China tries high-tech tact to stop exam cheaters

Some Chinese universities plan to block cell phone signals at exam halls in a bid to prevent cheating.

Some Chinese universities plan to block cell phone signals at exam halls in a high-tech bid to stop cheating, Xinhua news agency said Thursday, warning that the practice may not be good for students' health.

Some 9.5 million students will take college entrance exams next week with vacancies for only 2.6 million undergraduates, Xinhua said, underlining the highly competitive nature of education in China.

Last year, about 1,700 students across the country were disciplined for cheating.

"Several police departments last year probed nearly 30 cases involving more than 30 suspects who were caught using hidden telecommunication equipment to cheat on the exams," Xinhua said.

"Colleges and universities in Shandong, Heilongjiang and Liaoning provinces started to shield mobile phone signals at exam halls last year, and several other schools are planning the same move this year, even though some experts claim the scrambling devices may have unhealthy side effects." The newspaper did not elaborate on the possible side effects.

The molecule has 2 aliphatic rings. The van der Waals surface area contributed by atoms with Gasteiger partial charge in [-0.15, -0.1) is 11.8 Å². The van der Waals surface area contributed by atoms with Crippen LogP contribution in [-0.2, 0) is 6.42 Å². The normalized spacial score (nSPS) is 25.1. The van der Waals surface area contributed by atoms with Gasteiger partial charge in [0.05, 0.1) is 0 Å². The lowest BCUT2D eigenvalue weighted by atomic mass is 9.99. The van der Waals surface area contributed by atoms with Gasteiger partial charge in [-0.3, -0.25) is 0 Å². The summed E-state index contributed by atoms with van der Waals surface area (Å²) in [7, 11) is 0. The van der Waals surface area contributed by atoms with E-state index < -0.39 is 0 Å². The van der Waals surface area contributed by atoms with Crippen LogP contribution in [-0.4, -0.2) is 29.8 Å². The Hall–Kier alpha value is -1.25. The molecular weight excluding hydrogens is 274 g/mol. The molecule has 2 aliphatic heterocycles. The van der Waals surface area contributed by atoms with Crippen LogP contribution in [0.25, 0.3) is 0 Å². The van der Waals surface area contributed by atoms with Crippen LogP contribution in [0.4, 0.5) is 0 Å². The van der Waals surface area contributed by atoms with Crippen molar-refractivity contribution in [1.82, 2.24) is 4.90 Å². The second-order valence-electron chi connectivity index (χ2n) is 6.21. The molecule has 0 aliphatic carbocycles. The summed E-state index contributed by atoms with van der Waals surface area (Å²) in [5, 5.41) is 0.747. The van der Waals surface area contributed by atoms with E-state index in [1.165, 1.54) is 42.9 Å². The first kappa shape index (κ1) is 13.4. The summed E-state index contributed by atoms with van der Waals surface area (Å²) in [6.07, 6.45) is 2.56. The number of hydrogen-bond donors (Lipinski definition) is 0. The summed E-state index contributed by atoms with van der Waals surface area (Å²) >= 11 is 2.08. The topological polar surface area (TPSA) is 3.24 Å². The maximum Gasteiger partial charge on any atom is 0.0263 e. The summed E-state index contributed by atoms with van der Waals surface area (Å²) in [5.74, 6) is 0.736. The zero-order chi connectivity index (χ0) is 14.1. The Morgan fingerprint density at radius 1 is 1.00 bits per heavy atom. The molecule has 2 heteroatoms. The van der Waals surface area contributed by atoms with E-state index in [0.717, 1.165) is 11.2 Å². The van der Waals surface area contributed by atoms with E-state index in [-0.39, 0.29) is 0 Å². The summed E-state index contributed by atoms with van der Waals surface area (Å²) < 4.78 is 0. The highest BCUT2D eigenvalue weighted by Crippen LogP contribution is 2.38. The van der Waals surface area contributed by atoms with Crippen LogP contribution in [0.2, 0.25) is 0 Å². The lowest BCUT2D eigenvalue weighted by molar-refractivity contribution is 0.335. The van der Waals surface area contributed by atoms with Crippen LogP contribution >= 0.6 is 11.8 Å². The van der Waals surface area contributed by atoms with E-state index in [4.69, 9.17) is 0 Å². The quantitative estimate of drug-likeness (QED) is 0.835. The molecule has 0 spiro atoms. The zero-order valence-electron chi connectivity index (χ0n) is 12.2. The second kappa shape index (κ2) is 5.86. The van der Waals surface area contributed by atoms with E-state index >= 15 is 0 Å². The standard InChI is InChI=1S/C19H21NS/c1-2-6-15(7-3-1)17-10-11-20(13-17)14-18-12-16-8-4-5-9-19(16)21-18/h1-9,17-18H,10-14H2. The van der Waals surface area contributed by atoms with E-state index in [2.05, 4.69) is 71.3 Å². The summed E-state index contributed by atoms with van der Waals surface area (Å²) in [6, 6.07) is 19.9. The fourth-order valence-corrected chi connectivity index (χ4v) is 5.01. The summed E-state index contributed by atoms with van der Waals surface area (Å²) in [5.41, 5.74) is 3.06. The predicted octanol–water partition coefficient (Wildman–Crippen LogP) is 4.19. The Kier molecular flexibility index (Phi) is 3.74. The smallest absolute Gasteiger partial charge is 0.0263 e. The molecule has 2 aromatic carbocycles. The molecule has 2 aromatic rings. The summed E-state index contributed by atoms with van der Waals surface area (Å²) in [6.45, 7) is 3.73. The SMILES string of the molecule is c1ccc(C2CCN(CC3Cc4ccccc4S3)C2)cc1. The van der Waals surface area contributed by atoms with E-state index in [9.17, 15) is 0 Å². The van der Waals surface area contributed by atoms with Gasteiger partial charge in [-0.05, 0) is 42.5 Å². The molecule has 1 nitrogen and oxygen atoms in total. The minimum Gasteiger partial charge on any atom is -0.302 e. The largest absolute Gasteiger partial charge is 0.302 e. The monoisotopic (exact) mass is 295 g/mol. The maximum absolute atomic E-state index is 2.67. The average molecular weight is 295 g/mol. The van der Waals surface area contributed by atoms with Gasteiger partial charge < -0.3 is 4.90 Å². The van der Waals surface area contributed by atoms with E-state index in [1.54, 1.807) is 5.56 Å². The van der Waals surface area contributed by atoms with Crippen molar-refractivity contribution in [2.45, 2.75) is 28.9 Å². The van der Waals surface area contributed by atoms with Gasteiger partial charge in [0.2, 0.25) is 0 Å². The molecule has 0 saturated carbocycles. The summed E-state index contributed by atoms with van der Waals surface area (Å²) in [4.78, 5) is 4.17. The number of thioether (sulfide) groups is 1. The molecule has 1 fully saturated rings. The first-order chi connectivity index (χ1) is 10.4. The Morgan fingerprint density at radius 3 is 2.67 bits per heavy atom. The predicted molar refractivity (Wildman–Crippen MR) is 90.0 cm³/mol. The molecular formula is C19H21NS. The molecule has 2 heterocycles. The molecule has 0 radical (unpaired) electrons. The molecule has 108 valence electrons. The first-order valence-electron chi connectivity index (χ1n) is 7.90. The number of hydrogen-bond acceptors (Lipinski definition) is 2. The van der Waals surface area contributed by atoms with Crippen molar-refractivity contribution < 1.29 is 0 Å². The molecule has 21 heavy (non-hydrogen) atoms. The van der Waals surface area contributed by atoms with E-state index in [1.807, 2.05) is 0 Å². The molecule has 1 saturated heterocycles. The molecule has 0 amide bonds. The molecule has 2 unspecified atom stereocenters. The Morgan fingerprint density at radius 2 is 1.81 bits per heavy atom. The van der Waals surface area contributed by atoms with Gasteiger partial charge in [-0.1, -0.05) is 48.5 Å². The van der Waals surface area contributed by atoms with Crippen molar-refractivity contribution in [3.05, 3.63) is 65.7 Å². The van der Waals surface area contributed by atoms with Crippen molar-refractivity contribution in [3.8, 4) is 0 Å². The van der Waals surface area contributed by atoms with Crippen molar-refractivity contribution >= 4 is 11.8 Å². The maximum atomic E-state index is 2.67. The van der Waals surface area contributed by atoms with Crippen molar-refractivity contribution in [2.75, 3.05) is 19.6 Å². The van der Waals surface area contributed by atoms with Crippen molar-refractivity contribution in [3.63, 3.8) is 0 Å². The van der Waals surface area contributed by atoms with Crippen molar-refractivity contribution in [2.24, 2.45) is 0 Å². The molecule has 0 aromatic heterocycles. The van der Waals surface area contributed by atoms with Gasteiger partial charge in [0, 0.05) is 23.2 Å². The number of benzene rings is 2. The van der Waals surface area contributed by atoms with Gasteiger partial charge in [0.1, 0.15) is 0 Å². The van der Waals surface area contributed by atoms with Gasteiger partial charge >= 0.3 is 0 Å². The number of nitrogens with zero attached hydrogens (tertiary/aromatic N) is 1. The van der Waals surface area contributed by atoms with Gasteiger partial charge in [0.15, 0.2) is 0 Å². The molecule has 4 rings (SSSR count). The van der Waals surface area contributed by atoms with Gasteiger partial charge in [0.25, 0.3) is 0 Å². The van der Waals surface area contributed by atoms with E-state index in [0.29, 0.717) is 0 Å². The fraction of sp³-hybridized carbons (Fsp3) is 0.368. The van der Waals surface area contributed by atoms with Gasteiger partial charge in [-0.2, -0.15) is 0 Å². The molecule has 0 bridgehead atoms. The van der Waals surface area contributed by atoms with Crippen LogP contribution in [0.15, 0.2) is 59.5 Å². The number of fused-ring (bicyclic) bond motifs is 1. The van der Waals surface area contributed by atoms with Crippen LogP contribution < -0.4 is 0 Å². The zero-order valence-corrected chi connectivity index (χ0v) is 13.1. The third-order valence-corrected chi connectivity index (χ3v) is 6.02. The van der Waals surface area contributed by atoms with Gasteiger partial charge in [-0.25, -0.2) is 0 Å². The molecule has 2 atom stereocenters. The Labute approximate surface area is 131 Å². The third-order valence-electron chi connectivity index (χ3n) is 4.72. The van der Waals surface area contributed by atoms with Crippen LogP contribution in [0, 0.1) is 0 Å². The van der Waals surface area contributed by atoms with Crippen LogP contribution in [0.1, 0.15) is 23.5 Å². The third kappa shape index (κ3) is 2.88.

All the university-hopefuls will be required to sign a paper promising not to cheat, and the government will compile a database as of this year that will contain "credibility records" of exam takers.

"China's police will also be on guard to ensure smooth operation of the exams," Xinhua said.

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